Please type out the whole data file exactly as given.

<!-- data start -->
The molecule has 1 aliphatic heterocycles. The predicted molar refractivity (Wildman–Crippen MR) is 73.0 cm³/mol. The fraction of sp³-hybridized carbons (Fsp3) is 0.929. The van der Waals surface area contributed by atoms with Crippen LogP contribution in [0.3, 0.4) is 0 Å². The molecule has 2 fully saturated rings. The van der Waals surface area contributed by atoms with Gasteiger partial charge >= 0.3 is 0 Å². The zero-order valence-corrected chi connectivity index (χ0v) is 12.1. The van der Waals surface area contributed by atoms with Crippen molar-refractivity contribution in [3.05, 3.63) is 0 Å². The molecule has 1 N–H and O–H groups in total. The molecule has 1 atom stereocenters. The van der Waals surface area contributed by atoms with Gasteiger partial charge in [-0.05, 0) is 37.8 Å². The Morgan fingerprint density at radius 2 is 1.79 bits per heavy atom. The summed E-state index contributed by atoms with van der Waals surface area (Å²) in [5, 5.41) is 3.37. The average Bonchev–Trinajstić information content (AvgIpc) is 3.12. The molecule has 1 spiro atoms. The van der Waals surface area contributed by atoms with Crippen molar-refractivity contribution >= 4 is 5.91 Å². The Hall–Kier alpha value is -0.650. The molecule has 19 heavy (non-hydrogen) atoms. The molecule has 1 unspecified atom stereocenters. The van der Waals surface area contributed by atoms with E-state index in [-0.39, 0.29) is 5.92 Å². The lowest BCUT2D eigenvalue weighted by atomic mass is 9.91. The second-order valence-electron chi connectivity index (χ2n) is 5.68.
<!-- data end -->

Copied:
The molecule has 1 aliphatic heterocycles. The predicted molar refractivity (Wildman–Crippen MR) is 73.0 cm³/mol. The fraction of sp³-hybridized carbons (Fsp3) is 0.929. The van der Waals surface area contributed by atoms with Crippen LogP contribution in [0.3, 0.4) is 0 Å². The molecule has 2 fully saturated rings. The van der Waals surface area contributed by atoms with Gasteiger partial charge >= 0.3 is 0 Å². The zero-order valence-corrected chi connectivity index (χ0v) is 12.1. The van der Waals surface area contributed by atoms with Crippen molar-refractivity contribution in [3.05, 3.63) is 0 Å². The molecule has 1 N–H and O–H groups in total. The molecule has 1 atom stereocenters. The van der Waals surface area contributed by atoms with Gasteiger partial charge in [-0.05, 0) is 37.8 Å². The Morgan fingerprint density at radius 2 is 1.79 bits per heavy atom. The summed E-state index contributed by atoms with van der Waals surface area (Å²) in [5, 5.41) is 3.37. The average Bonchev–Trinajstić information content (AvgIpc) is 3.12. The molecule has 1 spiro atoms. The van der Waals surface area contributed by atoms with Crippen molar-refractivity contribution >= 4 is 5.91 Å². The Hall–Kier alpha value is -0.650. The molecule has 19 heavy (non-hydrogen) atoms. The molecule has 1 unspecified atom stereocenters. The van der Waals surface area contributed by atoms with E-state index in [-0.39, 0.29) is 5.92 Å². The lowest BCUT2D eigenvalue weighted by atomic mass is 9.91. The second-order valence-electron chi connectivity index (χ2n) is 5.68.